After a few hours spent absorbing the tremendous tension and sorrow in the main hall, some of the chaplains were called downstairs to the basement, where the police were setting up more tables. Now would come the most difficult of tasks – bringing families in to see the list of confirmed dead. On a long wooden bench along the wall sat priests, ministers, and an Imam. I squeezed in next to a Catholic priest and a young Episcopalian minister with a “Hello, my name is Christopher” name tag, feeling like we had just been drafted for a dreadful and hopeless task. Then the Red Cross Spiritual Care Coordinator spoke. “OK, guys, listen up!” She was an amazingly energetic minister from California who conveyed a mix of pep and compassion: “I’m gonna make this brief because we don’t have much time before those families come in here and I’m assuming you all know what to do. I’ve seen this before. This is like what I saw in Oklahoma City—we need to be there and show God’s love—but I want to remind you that this is not a time to proselytize. This is ecumenical. No praying in the name of Jesus. Just be a spiritual presence. Show God’s love for them. Do what you do best. Remember, no praying in the name of Jesus!”

I raised my hand and she nodded at me. “Yes, Rabbi, what is it?”

“Is it all right if I pray in the name of Jesus?”

The laughter from the other clergy filled the room. This was the only joke I cracked the entire week, which, you might imagine, is an all-time low for a rabbi.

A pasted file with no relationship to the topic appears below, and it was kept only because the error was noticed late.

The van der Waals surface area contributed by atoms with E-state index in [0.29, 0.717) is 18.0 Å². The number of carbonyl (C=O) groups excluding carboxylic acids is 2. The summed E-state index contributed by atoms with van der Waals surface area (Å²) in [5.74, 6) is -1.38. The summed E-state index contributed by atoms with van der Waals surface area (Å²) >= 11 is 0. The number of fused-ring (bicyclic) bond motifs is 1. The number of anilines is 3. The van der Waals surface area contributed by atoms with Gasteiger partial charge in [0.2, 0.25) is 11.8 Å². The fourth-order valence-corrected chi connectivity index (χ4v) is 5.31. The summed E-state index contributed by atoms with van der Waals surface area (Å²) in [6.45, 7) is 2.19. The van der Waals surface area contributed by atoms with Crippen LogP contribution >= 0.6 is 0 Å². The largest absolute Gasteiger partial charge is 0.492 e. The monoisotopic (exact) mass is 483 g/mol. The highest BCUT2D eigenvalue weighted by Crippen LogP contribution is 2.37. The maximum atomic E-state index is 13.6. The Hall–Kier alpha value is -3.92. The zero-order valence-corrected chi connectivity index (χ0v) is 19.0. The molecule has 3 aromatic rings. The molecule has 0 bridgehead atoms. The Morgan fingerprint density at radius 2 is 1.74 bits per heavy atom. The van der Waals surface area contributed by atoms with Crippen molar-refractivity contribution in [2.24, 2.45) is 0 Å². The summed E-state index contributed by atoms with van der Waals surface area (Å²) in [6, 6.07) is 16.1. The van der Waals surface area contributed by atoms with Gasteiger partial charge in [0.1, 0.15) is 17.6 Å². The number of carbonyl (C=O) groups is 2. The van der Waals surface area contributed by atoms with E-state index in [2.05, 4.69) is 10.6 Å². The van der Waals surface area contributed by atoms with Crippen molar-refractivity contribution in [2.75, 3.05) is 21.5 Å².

It is hard to relate anything other than grief in connection with this tragedy, but there were some precious moments when something else—some recognition of the shared sense of absurdity that this chaos has wrought—broke through.  

On Wednesday morning, the day before my experience at the Armory, I was among a group of rabbis who were down at the Chelsea Piers, which had been set up hastily as a triage area, but ended up serving as a spot for families to fill out the missing persons report. This was not my first visit to the Piers, either; I had once enjoyed the driving range with some old college friends on a summer night, smacking golf balls into a large net over the Hudson. Now I was organizing a clergy table with the help of a Catholic priest from 135th Street, Episcopalian ministers from the seminary two blocks away, a Buddhist teacher from the Upper West Side, and an Ethical Culture minister from Riverdale. We prayed silently with one another as we began our work.